Fourth, church staff are overwhelmed with the rest of their responsibilities, and non-paid leaders willing to take on Church Discipline as volunteers are rare, and likely will be overly legalistic in their approach. 

Fifth, church leaders do get involved in accountability, when forced to, but do so behind the scenes so most congregants don’t realize it is even going on. And, it is only when a leader is the one who needs to be disciplined that some form of the truth typically oozes out publicly over time.

Why Should there be Church Discipline

The basis of church discipline is no different than Christian to Christian discipline. The intent is not to harm but to mend, both the church and the individual. 

2 Corinthians 2:5-8 – Now if anyone has caused pain, he has caused it not to me, but in some measure—not to put it too severely—to all of you. For such a one, this punishment by the majority is enough, so you should rather turn to forgive and comfort him, or he may be overwhelmed by excessive sorrow. So I beg you to reaffirm your love for him. 

Galatians 6:1 – Brothers, if anyone is caught in any transgression, you who are spiritual should restore him in a spirit of gentleness. Keep watch on yourself, lest you too be tempted.

Hebrews 12:6 – For the Lord disciplines the one he loves, and chastises every son whom he receives.”

Of course, the extreme of excommunication should only be employed when behavior is unrepentant, public, and serious. The process of church discipline should be clear, in writing, and formally agreed upon at the point of membership. The primary objective should always be lovingly restorative, not presumptively fatal. However, as God grows us through the process of sanctification and promises He will never forsake us, He does not promise absolution for the unrepentant.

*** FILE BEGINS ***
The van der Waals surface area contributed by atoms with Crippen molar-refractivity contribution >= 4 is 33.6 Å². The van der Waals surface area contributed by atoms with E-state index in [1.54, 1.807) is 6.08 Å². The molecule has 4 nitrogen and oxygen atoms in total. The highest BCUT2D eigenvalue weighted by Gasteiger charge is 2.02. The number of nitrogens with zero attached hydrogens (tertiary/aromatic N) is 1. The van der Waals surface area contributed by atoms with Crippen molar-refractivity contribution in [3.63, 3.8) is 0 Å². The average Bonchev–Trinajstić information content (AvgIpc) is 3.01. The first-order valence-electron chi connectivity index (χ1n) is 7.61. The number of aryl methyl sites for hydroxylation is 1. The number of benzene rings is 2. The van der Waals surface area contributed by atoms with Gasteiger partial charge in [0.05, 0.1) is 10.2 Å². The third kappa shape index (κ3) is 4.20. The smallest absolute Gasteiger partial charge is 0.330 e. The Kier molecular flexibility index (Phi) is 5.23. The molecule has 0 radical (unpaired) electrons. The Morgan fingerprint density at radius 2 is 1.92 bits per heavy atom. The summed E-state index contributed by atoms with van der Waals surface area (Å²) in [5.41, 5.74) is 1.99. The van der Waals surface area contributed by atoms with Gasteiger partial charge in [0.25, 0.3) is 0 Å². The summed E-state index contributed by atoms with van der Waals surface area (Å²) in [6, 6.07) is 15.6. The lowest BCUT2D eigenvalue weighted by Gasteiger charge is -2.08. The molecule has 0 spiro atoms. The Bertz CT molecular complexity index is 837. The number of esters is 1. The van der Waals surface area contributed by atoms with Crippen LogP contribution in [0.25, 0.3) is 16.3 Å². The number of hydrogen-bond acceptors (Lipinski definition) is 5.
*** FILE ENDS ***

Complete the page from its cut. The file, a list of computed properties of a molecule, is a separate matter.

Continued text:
1 Corinthians 5:5 – you are to deliver this man to Satan for the destruction of the flesh, so that his spirit may be saved in the day of the Lord.

Pastors are called to “preach the word; be ready in season and out of season; reprove, rebuke, and exhort, with complete patience and teaching (2 Tim. 4:2).” Is the Bible suggesting this end with the sermon, or extend to action?

James 5:19-20 – My brothers, if anyone among you wanders from the truth and someone brings him back, let him know that whoever brings back a sinner from his wandering will save his soul from death and will cover a multitude of sins.

If, as a church, we do not proactively offer accountability in some form to our leaders and our congregants we are doomed to erode our Biblical Christian worldview and repeat the first paragraph of this short article.

POSTSCRIPT: One of our readers added another reason for the reluctance of pastors to engage with a memeber through church discipline. If the pastor is younger than the member or is not experienced in the sin (example drugs), it tends to be a barrier as well. 


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AuthorJeff Hilles | BCWorldview.org